Subtropical ring-ins turn up
  |  First Published: March 2008

For Sydney fishos, and most of NSW for that matter, the start to the Summer fishing season was rugged. We are experiencing a la Niña weather event which should bring lots of rain but the Weather Bureau reckons it should now settle down by.

Overall, it’s not a bad thing because the floods and big seas will boost the food chain and should equate to excellent fishing in Autumn and Winter.

Water temps have come back up to their normal levels of about 22° as I write and the fishing is improving daily.

We have seen a run of subtropical ring-ins in the form of cobia, samson fish and the very rare maori rock cod. Until recently I had seen only one of these beautifully painted tropical visitors to Sydney Harbour and, not knowing what it was, let it go.

A more recent capture of two in one day prompted me to keep one, get it identified and see what they were like on the plate. I sent a pic to a marine biologist mate who confirmed its ID and that they were edible. As for their culinary qualities – well, let’s just say that I won’t be releasing too many in the future.

I was lucky enough to spend a day on the water with Test cricketer Matt Hayden and world renowned chef Tetsuya Wakuda (rated in the top 5 internationally). Matt’s a bit of a foodie, recently releasing a couple of cookbooks himself, so most of the day was spent exchanging spanner crab recipes and discussing how we were going to cook our catch, rather than the controversial Test match the day before.

Tetsuya opened the innings on Middle Harbour with a beautiful flattie of about 3kg jigged up in deep water on a Tsunami plastic. The fish was later eaten raw after being filleted, skinned, thinly sliced, washed in icewater and dipped in soy, wasabi and plum paste.

From here we moved down the Harbour, where we picked up some squid, before anchoring on some structure near Shark Island. The kings weren’t too far away and Matt was first to hook up on a soft stickbait, despite our live squid baits swimming nearby. It was a nice fish but just under the new legal size of 65cm so we released it.

We ended up with six kings, including two keepers, before heading back to Tetsuya's restaurant in Kent Street where he converted the catch, including the fresh squid, into a culinary treat beyond description.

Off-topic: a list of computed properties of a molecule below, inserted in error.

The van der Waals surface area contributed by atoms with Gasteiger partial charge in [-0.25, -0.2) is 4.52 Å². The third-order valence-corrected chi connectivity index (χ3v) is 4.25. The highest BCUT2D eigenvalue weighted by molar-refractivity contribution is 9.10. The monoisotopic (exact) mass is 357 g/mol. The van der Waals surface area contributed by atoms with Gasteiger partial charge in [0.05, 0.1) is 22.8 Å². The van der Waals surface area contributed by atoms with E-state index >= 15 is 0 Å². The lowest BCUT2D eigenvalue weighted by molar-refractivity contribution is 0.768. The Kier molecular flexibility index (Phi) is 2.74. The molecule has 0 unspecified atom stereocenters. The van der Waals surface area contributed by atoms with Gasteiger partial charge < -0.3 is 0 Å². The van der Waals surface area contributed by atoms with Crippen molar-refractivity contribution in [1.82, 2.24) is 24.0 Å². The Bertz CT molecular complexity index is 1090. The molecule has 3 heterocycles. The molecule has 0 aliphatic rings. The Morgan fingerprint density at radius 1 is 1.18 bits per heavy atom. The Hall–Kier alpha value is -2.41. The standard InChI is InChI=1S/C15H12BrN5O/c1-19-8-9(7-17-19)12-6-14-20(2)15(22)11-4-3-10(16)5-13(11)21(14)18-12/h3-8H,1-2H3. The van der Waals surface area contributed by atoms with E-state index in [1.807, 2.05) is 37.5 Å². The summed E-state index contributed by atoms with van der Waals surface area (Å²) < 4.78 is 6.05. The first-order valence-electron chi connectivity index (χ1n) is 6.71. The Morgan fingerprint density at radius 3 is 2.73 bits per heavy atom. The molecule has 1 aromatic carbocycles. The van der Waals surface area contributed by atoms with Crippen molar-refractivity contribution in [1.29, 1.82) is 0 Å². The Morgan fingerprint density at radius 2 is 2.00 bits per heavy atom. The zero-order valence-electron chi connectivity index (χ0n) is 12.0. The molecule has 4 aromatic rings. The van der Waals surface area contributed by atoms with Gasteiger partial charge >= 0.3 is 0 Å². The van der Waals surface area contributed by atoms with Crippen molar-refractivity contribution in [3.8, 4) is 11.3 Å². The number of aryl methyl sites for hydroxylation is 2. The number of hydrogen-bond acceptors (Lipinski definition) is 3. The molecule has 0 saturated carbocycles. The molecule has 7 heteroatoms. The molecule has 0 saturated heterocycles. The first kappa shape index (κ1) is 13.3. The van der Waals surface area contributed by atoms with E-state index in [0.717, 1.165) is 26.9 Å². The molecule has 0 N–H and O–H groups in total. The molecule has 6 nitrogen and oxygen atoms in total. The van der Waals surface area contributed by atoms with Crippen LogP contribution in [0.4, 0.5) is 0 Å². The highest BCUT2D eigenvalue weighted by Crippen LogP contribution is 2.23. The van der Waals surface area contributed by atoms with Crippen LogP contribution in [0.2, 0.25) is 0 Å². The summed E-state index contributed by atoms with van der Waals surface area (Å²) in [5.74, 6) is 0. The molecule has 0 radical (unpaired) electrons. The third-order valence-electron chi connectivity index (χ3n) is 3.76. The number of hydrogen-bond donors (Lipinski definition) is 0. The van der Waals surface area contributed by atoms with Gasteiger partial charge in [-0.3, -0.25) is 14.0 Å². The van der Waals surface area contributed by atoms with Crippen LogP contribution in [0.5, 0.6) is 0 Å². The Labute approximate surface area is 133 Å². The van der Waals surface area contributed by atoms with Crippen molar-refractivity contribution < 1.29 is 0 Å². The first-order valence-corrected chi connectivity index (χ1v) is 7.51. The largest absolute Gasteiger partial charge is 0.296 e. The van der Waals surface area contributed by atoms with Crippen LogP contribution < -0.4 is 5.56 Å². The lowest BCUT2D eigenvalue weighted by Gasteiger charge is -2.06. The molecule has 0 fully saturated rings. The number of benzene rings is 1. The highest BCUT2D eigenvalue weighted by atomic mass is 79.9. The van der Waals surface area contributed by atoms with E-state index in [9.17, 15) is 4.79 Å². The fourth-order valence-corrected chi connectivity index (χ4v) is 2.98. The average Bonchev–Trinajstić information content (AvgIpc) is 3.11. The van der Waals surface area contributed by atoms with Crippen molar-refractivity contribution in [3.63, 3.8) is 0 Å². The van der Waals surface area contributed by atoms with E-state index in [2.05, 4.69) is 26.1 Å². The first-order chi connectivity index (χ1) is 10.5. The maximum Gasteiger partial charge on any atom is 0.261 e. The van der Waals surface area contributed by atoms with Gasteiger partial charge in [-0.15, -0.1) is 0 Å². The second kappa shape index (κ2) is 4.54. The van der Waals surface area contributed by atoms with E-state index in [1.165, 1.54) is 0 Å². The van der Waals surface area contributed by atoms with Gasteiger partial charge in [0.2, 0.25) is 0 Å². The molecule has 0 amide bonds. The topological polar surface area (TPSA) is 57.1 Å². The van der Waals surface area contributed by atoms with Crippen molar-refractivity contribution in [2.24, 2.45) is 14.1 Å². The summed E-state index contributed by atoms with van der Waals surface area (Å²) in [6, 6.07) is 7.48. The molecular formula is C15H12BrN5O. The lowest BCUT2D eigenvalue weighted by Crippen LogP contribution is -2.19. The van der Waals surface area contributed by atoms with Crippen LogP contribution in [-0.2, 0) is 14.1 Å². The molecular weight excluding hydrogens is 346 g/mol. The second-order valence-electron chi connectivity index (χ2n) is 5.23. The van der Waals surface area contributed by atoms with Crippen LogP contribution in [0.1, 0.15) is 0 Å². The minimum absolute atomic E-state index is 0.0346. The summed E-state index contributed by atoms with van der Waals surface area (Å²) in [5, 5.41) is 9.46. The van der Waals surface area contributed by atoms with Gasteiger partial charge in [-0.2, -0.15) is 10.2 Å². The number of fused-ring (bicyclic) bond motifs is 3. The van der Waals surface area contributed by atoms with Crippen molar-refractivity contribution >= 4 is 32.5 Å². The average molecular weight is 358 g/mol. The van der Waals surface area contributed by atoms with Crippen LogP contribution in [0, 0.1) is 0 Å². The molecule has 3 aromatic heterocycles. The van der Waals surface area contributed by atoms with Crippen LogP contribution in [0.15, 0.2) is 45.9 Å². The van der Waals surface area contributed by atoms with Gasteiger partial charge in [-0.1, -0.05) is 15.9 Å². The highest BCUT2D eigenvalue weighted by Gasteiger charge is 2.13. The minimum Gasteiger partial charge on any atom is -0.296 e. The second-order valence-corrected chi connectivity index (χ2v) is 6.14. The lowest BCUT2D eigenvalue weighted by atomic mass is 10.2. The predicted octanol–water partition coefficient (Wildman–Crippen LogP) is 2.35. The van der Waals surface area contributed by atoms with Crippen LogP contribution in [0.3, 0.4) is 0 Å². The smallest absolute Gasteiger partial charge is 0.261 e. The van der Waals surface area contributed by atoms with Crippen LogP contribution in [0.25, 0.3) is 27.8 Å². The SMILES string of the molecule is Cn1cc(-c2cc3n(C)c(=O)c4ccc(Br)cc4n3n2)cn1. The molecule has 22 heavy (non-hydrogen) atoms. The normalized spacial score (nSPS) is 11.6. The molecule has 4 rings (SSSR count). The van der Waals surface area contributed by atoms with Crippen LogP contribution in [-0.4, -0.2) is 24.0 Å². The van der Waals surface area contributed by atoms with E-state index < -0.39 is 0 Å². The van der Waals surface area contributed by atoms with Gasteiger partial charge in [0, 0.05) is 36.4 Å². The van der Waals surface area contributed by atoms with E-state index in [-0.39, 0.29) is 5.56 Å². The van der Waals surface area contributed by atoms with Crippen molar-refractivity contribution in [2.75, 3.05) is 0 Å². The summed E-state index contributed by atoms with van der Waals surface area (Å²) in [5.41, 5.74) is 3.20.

On other fronts, the king fishing has been spectacular. Stacks of gar extending from South Head to Watsons Bay have lured in hordes of kingies with some whoppers to 10kg among them.

Fresh and live squid are still the No 1 bait for the big fish but because the kings are generally chasing gar, 6” and 9” soft stickbaits are working a treat.

Most of the deep reefs including Dobroyd, Tailors Bay and Quarantine Bay are producing plenty of samson fish on cut squid. Most of them are being picked up as by-catch of king fishing but if you let your baits fall closer to the bottom (not on the bottom ) then you stand a better chance of picking up a samson.


The use of downriggers has increased in popularity dramatically over the past few seasons but from what I am seeing on the Harbour, most fishos have misinterpreted the purpose of a downrigger.

When it comes to finding fish like kingies, a downrigger combined with a GPS ,a good colour sounder and a live squid is the most effective combination available. You can cover a lot of ground with your bait presented at the right depth.

But it is a poor fishing technique per se. It’s loud, cumbersome and clumsy. The wire sings in the water, there’s slack line after the strike, time is wasted setting up again after a strike, you’re usually limited to two rigs, there’s almost inevitable tangling of the wire round the prop and you have to stop the boat and retrieve the weight while dealing with the hooked fish at the same time.

Unless you have a very expensive electric-retrieve downrigger, it’s really a two-person job. As I said, a rigger is a top fish-finding technique and all the drawbacks are justified when it’s used for this purpose. Unfortunately, this is not what I am seeing it being used for on the Harbour.

I’ll give you an example of what I have witnessed at least a dozen times this season.

I’ll be anchored on structure that I know to be holding fish because we are catching them. The downrigging brigade, for one reason or another, become alerted to the fact that fish are sitting on the structure. Within 15 minutes there will be anywhere from one to six boats circling my boat like Indians around a wagon train, easily within casting distance – believe me, I’ve been tempted.

I’ve had them pick up my anchor rope and my bait lines. The wire noise, commotion and boat shadow of even two boats continuously downrigging a specific area will shut the fish down quickly.

In the end everyone loses out. I’m hearing similar complaints from other guides on the Harbour and old-time locals on Pittwater, so this is not just limited to my experience. I know that Justin Duggan of Sydney Fly Fishing tours has had a number of hot sessions ruined under similar circumstances.

So here’s the rap: Down rigging is a great fish-finding technique but a poor and even detrimental method for fishing once the fish are located.

When you have found the fish, drop the anchor, retrieve the downrigger and fish straight under your boat as normal.

If you keep hauling that wire and bomb through a school you will shut them down. Your moving boat shadow and engine noise are contributory.

If you decide to go against my advice, that’s your choice but at least have the courtesy to keep plenty of distance between yourself and the boats that are doing the right thing. I’m talking at least a 30m clearance and preferably 50m.

Thank you in advance for your consideration.

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